A new survey shows that 86% of Americans support greater accountability in public schools as a majority of people support firing poorly performing teachers, according to a survey by the Center for Education Reform (CER).
The survey also reveals that 37% of people surveyed said public schools can fire poorly performing teachers and 54% said they could not. The poll of 1,000 people was conducted in September and October, writes Mary C. Tillotson of Watchdog.org.
According to survey, many people said their state legislators have the most say in education, while 69% said legislators are doing a fair or poor job. Around 46% of parents surveyed said they wanted more power in decisions about their children's education.
More than half of parents said they would transfer their child to a different school if the current school didn't meet annual testing standards or if the child wasn't being challenged.
Sandi Jacobs, vice president of the National Council for Teacher Quality, said that evaluations can help connect teachers with appropriate professional support.
"(Evaluations) can help us make all sorts of better decisions about how we assign teachers, how we target professional development so teachers are getting support, whether it's a teacher who might be struggling who really needs intensive support, or a really good teacher who with some support could be a really great teacher," she said.
"High-stakes testing" evaluations are often decried as unfair to teachers — students can have "bad days" on test days, or may be well-educated but have poor test-taking abilities — but "I don't think anybody thinks that is fair. All the systems being developed are built on multiple measures," she said.
According to Jacobs, classroom observations are another measure that note whether the teacher asks critical-thinking questions and varies which students are called on. She said that multiple people, including administrators and highly effective teachers, would observe a teacher to mitigate the effects of an administrator's personal feelings.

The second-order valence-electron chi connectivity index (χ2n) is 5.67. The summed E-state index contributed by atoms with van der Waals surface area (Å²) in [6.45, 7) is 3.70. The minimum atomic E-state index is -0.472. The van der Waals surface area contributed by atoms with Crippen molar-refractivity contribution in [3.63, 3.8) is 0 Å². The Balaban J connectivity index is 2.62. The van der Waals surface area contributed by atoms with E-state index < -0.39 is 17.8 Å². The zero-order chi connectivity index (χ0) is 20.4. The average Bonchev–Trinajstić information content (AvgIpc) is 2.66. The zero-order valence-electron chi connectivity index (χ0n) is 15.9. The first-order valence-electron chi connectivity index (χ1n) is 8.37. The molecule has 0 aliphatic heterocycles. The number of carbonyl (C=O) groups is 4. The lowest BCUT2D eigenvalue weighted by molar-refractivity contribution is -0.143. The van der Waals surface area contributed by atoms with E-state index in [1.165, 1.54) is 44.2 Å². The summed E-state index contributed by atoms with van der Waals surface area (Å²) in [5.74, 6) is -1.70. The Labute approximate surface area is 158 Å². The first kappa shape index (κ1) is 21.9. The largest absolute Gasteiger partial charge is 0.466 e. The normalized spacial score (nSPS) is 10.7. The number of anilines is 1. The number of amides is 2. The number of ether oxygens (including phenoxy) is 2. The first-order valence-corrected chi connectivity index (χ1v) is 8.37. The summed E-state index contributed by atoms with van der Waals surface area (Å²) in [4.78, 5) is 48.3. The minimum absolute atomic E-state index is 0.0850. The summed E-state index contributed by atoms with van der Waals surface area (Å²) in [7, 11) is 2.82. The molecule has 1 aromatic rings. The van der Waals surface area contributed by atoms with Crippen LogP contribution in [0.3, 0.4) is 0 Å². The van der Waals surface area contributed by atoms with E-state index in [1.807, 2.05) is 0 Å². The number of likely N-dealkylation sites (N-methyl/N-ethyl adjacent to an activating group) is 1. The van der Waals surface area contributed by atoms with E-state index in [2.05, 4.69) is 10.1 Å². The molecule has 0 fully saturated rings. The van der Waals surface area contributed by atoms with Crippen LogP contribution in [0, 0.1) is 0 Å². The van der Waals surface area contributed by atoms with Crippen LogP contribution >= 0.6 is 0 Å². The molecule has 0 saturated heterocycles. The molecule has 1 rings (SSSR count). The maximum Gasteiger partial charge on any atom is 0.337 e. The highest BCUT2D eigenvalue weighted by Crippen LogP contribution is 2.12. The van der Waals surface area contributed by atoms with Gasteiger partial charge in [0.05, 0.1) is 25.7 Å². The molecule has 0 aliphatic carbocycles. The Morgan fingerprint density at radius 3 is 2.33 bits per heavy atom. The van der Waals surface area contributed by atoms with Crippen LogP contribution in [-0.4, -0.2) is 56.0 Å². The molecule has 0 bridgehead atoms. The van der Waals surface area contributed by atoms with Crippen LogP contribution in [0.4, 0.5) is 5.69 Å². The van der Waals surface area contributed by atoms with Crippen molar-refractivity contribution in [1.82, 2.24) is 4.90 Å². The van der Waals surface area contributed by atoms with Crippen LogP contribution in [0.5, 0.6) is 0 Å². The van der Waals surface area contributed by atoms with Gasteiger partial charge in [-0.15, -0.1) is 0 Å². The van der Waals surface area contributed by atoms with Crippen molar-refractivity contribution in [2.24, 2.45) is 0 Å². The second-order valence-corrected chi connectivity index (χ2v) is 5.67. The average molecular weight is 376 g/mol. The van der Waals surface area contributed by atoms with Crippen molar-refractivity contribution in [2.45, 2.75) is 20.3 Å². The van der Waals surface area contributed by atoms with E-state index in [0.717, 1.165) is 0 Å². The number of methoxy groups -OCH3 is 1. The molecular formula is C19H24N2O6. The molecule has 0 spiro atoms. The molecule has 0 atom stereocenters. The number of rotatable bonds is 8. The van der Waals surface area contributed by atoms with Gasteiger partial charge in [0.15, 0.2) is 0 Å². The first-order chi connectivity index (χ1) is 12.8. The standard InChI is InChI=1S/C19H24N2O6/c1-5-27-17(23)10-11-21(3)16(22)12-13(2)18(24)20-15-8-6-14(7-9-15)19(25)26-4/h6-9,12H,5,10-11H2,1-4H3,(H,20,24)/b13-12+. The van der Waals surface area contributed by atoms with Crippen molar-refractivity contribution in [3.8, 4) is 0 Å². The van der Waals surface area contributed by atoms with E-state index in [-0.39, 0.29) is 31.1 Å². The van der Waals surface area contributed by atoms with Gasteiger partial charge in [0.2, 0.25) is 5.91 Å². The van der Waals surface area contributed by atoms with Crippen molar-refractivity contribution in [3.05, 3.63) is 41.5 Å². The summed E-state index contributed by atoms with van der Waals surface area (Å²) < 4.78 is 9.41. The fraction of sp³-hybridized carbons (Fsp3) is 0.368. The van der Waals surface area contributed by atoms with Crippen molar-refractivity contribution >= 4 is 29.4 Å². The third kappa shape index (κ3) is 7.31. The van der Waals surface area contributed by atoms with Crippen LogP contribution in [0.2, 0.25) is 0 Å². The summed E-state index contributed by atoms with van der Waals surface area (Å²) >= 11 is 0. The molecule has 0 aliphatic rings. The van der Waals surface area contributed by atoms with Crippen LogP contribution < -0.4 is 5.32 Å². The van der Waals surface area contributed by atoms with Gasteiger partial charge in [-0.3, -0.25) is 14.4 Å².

CER President Kara Kerwin said that both schools and teachers need to be held accountable. She said parental satisfaction and financial health factors should be included in rating school quality.
In private and parochial schools, school administration can easily fire people for poor performance. But it is not easy in public schools, according to Kerwin. All schools should be able to fire poorly performing teachers, she added.
"It's difficult because of current tenure laws, and the structure of collective bargaining and organized labor, in a profession that should be treated as professional, and not labor," Kerwin said.
Kerwin said accountability is built into a system where parents choose schools. If schools are underperforming and parents are not satisfied with a school's performance, parents would opt out their kids and underperforming school will close down.
The survey has a margin of error of plus or minus 3.1%.